Microbiology Techniques

Preparation Of Temporary Cotton Plugs and Permanent Cotton Plugs

Microorganisms are everywhere in their the distribution. In any given environment, many microorganisms are present at any given time. It is difficult...

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This article writter by MN Editors on February 05, 2022

Microbiology Notes is an educational niche blog related to microbiology (bacteriology, virology, parasitology, mycology, immunology, molecular biology, biochemistry, etc.) and different branches of biology.

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Preparation Of Temporary Cotton Plugs and Permanent Cotton Plugs
Preparation Of Temporary Cotton Plugs and Permanent Cotton Plugs

Preparation Of Temporary Cotton Plugs 

Microorganisms are everywhere in their the distribution. In any given environment, many microorganisms are present at any given time. It is difficult to identify a specific kind of microbe until we understand their ecological needs. For instance, anaerobic microbes do not require oxygen those that are aerobic require oxygen micro-aerophiles to have oxygen however, in a small amount. So, we require cotton plugs to provide an conditions that are aerobic and keep the growing culture uninvolved with unwanted microbes. Cotton plugs are made of cotton along with air pours. Air can flow through air pours, but not the bacteria that cause microbial contamination. They are fixed to the surface of cotton fibres , and prevent them from being able from getting into flasks, tubes, etc. Air aids in for the development of microorganisms within glass equipment.

Requirements

  • Non-absorbent cotton rolls
  • Culture tubes
  • Flasks
  • Scissors

Procedure

  1. Get a non-absorbent cotton roll and then remove the packing
  2. Roll up the roll according to the requirements (i.e. size, number and type)
  3. Cut a small amount of cotton using scissors. In accordance with the specifications, the two varieties of cotton plugs can be made.
Preparation Of Temporary Cotton Plugs 
Preparation Of Temporary Cotton Plugs 

A. Cut, fold and rolled plug

  1. Cut a small portion of cotton sheets using scissors according to the requirements i.e. flask/ culture tube, etc.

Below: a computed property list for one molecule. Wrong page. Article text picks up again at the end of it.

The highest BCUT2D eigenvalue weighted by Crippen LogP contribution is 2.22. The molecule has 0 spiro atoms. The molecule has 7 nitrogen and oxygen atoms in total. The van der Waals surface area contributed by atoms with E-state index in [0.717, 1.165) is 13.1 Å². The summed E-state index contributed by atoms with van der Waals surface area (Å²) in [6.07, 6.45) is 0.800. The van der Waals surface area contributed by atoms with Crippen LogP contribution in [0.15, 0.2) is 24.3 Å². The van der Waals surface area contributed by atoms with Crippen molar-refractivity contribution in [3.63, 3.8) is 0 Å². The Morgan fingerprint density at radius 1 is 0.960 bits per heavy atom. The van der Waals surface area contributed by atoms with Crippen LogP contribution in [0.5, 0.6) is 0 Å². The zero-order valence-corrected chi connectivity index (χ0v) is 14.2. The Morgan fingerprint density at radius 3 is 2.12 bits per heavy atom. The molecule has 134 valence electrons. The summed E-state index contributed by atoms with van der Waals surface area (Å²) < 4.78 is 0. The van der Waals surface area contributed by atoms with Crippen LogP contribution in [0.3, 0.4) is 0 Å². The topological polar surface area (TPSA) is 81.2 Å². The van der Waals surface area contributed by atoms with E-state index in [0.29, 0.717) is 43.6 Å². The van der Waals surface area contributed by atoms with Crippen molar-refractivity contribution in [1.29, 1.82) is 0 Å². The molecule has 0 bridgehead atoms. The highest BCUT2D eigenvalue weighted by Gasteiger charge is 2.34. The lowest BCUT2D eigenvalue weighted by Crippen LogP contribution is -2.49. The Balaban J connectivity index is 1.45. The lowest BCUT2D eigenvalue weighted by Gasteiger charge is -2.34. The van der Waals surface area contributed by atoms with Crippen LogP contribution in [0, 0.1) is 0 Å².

2. Fold the cut piece away from the center.
  3. Fold the sheet starting from one of its ends. The opposite side, cotton fibres are released freely.
  4. Inject the rolled and folded side into the neck or mouth of a flask/culture tube and the opposite end of the plug is covered with cotton fibres.
  5. If it’s not tight, remove the cap and remove the cotton from one side and then adjust as before.

B. Cut, rolled and fold plug

  1. Cut the appropriate cotton with the aid of scissors.
  2. The piece is rolled from one end to the other
  3. Remove the rolled piece away from the middle.
  4. Place the folded end into the mouth/neck of the flask/culture tube and the other with cotton fibres is positioned in the air.

Preparation Of Permanent Cotton Plugs

Temporary cotton plugs made in the above manner are not recommended for use repeatedly since they can be contaminated by microorganisms due the adhesion to growth media. To avoid the need to prepare plugs of cotton more often permanent plugs must be made.

Requirements

  • Same as described for temporary cotton plug
  • Muslin cloth

Procedure

  1. Make temporary cotton plugs according to the procedure previously described.
  2. Cut small squares (4-6″) from the muslin cloth.
  3. Place the folded edge of the plug into the middle in a piece muslin cloth
  4. Securely tie all four edges of the muslin at the unrolled free end on the plug. It’s a durable cotton plug that is reusable.
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Microbiology Notes is an educational niche blog related to microbiology (bacteriology, virology, parasitology, mycology, immunology, molecular biology, biochemistry, etc.) and different branches of biology.

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